The not be a very reliable source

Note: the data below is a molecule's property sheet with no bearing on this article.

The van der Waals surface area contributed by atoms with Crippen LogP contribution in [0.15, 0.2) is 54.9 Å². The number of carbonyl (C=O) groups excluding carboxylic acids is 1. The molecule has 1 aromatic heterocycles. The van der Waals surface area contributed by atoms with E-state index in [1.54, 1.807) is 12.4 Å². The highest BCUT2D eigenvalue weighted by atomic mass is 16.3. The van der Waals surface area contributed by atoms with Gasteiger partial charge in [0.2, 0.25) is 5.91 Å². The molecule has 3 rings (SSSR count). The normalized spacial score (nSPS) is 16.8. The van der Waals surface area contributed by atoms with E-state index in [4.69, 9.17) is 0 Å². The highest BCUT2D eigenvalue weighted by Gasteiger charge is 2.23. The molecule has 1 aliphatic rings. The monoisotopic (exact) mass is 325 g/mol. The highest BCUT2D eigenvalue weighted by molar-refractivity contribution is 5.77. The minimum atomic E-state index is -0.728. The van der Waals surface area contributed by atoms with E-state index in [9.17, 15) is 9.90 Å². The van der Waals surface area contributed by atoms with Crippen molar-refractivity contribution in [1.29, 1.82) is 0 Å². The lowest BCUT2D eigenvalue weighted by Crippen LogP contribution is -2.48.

The Dark Ages was a time period between 400-1400 AD. When you hear that it automatically makes you think of an unpropitious time. A time where Europe was not prosperous. Where everything was in despair. But is that accurate? Was there a dark age after the fall of Rome? Some people say that the Dark Ages were like stars in a dark sky. The Dark ages should be more known as the Middle Ages. There is a lot of evidence in the documents that prove the Dark Ages weren’t that dark.The Middle Ages was a time that had educational prosperity. A lot of prestigious universities were made between 400 – 1400 AD. In Document F, it says that over 9 universities were established in that time period. It may not be a very reliable source however if you do your own research you can see it is very accurate.  This contradicts with the popular belief that there was no educational growth between 400-1400 AD.There was also a lot of governmental control during that time. Document D corroborates with that thought. It shows that there were laws being made during the Middle Ages. This document counters the textbook claim about lack of government order It shows a rate of currency that they used during that time. In order for there to have a stable currency, there would have to be some kind of government. There is at least some structured economic activity.In the Textbook A excerpt it says that it was a time period of cultural decline. However, Document G contradicts that statement. The document talks about different types of architecture that were built during the Middle Ages. Even though there is a great deal of evidence that says the time period between 400-1400 AD was considered a dark age. There were at least some accomplishments being made during that time period.The Dark Ages were an exceedingly difficult period in the story of humanity. It is estimated that 100 million people died at the hands of war, poverty, and plague. But during this time new ideas and ideals were born and much of the groundwork was laid for the world we know today.